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  • Writer's pictureRyan Wilson

It’s Time to Kill the Dead

“I want to kill him!” Michael declared. Not what I expected to hear as I sat down for a coffee to “catch up” with my old friend. Although it was said rather stiffly it was pretty clear from his body language that he was furious. Curiosity and the open invitation made me ask “Who?” Michael’s posture changed instantly, and his answer came out in slightly choked and muffled tones “my uncle”. Michael is not usually the type to openly “wear” his emotions so I couldn’t imagine what had occurred between Michael and his uncle, Mark. They had been very close since Michael was young. “He died last week,” Michael said. A wave of shame passed over his face having just remembered how he had declared his desire to kill his uncle moments before. Another flash and Michael’s expression became flat, like a stone. All of his emotions were now tightly packed back in, barely held in check just below the surface.

Michael’s response is pretty common. The bottom line is, it’s hard to lose someone. Harder still when the connection is strong. I’ve seen many people come through my office still gripping tightly to the pain and frustration of losing a loved one, years, even decades later. The question is, why? The answer, I believe, is guilt.

Have you ever had someone accidentally slam your fingers in a car door? Or maybe, step on your foot while waiting in line at the grocery store? When someone physically hurts you what happens? Fist, you feel the physical pain, and then you get angry, usually in proportion to the hurt you endured. Even though part of you knows that the kindly old lady in front of you at the shop didn’t mean to step on your foot, you might get the impulse to step on the mean ol’ bat’s foot in retribution. Not that you’d ever do it of course. Having had the urge to step on her foot you might start to feel a little foolish, or maybe even guilty for even entertaining the thought. But then, you feel a bit of shame, and you can see the woman for what she is, the kindly old lady who just lost her balance.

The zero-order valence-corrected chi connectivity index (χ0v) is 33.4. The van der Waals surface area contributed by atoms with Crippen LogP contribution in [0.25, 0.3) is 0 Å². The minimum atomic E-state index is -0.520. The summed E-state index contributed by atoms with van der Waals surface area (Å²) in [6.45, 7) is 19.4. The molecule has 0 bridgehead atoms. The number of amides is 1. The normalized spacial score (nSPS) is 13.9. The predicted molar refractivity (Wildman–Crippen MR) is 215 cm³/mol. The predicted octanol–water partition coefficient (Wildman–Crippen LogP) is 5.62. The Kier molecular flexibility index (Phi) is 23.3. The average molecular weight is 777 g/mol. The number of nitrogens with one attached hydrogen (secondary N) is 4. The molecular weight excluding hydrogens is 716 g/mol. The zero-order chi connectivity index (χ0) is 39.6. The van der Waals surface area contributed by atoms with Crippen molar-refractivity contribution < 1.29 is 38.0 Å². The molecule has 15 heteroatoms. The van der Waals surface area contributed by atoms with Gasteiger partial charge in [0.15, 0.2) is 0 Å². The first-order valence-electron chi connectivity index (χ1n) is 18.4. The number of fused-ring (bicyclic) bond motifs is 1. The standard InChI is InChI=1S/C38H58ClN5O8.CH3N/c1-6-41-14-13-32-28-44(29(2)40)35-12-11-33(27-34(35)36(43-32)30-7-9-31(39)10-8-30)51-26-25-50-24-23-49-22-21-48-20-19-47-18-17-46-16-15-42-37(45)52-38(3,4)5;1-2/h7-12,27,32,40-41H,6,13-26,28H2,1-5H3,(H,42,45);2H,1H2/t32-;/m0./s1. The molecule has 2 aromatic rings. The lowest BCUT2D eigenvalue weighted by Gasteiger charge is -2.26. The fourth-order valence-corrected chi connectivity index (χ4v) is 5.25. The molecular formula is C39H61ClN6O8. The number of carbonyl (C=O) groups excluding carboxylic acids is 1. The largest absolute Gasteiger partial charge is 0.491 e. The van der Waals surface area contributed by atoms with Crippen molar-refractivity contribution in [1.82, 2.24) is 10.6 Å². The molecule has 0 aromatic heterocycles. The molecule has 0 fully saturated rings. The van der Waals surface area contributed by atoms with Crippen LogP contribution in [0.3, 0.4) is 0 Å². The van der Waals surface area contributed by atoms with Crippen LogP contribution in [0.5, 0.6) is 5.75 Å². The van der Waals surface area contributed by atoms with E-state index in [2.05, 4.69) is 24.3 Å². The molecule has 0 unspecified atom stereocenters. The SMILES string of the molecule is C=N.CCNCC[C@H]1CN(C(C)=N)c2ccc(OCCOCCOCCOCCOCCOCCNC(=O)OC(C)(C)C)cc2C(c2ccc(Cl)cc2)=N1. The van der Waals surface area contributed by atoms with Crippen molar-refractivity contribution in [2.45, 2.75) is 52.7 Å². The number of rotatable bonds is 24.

We respond in the same way to emotional pain. The death of a loved one represents a massive loss and a tremendous amount of hurt. Our natural response, when we get hurt, is to get angry. The amount of anger is equal to the amount of pain. So now we are left with a tremendous anger towards someone we have lost. It is difficult for the human mind to hold this kind of anger towards a loved one. “What kind of monster feels this angry towards someone who died? It’s not like they died on purpose. After all, I’m still alive!” is a thought I’ve heard, and had many times. So along with the anger comes a massive guilt about being angry towards the beloved dead. It seems to be at this point where people get stuck. Guilt or regret appear to be the emotion we try to avoid the most. As a result, we can be left with hurt, anger, and frustration that never seem to go away. So what’s the antidote?

Michael and I had moved our conversation from the coffee shop to the car. Michael and I sat together, trying to process the death of Uncle Mark. “Mark was a real jerk for going off and dying like that, huh, I’d wanna murder him too,” I said, seriously but with a half smile. My goal was to try and communicate “its ok, these feelings are normal”. At that moment, when he really let himself feel angry at Uncle Mark for leaving this world too soon a whole bunch of different things happened. Right on the heels of feeling so angry a wave of guilt came. His emotions were out, and nothing was going to stop them now. There was no avoiding that painful feeling. After a few huge sobs and several minutes of painful tears, his body relaxed. Not the slump of defeat, but with a sense of relief. In the hour that followed Michael, began to recount stories of growing up with Uncle Mark. How, he had been the ever present handyman at the family cabin. Always a pipe in his mouth, a sweet tobacco scent around him. He said he could almost feel Uncle Mark’s scratchy, stubbly face every time the man came to give him a hug. The warmth in Mark’s voice and demeanour was infectious, and I couldn’t help but mirror the feeling of joy in his memories.


The antidote, so simple and yet not easy, was to feel the anger. Feel the anger, and feel the remorse the comes with feeling such rage towards a loved one. It will open the door to all those lovely memories that remind you how precious the gift of your loved ones’ time in this lifetime is.

It is time to kill the dead. So they can live again.

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